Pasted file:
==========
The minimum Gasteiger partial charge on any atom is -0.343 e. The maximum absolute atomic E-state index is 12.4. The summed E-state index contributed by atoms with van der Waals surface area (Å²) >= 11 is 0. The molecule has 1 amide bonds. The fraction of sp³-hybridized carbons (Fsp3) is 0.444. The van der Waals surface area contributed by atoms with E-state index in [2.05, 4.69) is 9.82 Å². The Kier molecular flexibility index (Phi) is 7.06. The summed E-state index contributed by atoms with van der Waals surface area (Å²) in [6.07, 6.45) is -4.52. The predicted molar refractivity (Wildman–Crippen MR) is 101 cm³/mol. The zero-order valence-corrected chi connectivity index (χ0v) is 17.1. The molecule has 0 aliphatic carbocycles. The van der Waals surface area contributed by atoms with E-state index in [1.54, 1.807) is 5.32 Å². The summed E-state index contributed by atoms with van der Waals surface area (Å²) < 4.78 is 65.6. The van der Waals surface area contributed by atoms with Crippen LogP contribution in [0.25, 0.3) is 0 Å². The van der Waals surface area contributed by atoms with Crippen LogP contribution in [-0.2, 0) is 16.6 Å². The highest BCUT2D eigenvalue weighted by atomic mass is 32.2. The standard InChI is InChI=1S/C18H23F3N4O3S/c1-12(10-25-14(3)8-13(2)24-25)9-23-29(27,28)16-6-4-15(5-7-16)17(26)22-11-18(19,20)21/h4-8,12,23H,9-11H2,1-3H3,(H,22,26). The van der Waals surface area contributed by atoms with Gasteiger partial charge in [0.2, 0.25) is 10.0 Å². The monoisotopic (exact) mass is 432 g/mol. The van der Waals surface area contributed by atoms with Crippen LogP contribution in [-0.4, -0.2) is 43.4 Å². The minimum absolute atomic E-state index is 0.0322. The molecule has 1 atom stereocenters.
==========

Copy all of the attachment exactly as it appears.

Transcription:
The minimum Gasteiger partial charge on any atom is -0.343 e. The maximum absolute atomic E-state index is 12.4. The summed E-state index contributed by atoms with van der Waals surface area (Å²) >= 11 is 0. The molecule has 1 amide bonds. The fraction of sp³-hybridized carbons (Fsp3) is 0.444. The van der Waals surface area contributed by atoms with E-state index in [2.05, 4.69) is 9.82 Å². The Kier molecular flexibility index (Phi) is 7.06. The summed E-state index contributed by atoms with van der Waals surface area (Å²) in [6.07, 6.45) is -4.52. The predicted molar refractivity (Wildman–Crippen MR) is 101 cm³/mol. The zero-order valence-corrected chi connectivity index (χ0v) is 17.1. The molecule has 0 aliphatic carbocycles. The van der Waals surface area contributed by atoms with E-state index in [1.54, 1.807) is 5.32 Å². The summed E-state index contributed by atoms with van der Waals surface area (Å²) < 4.78 is 65.6. The van der Waals surface area contributed by atoms with Crippen LogP contribution in [0.25, 0.3) is 0 Å². The van der Waals surface area contributed by atoms with Crippen LogP contribution in [-0.2, 0) is 16.6 Å². The highest BCUT2D eigenvalue weighted by atomic mass is 32.2. The standard InChI is InChI=1S/C18H23F3N4O3S/c1-12(10-25-14(3)8-13(2)24-25)9-23-29(27,28)16-6-4-15(5-7-16)17(26)22-11-18(19,20)21/h4-8,12,23H,9-11H2,1-3H3,(H,22,26). The van der Waals surface area contributed by atoms with Gasteiger partial charge in [0.2, 0.25) is 10.0 Å². The monoisotopic (exact) mass is 432 g/mol. The van der Waals surface area contributed by atoms with Crippen LogP contribution in [-0.4, -0.2) is 43.4 Å². The minimum absolute atomic E-state index is 0.0322. The molecule has 1 atom stereocenters.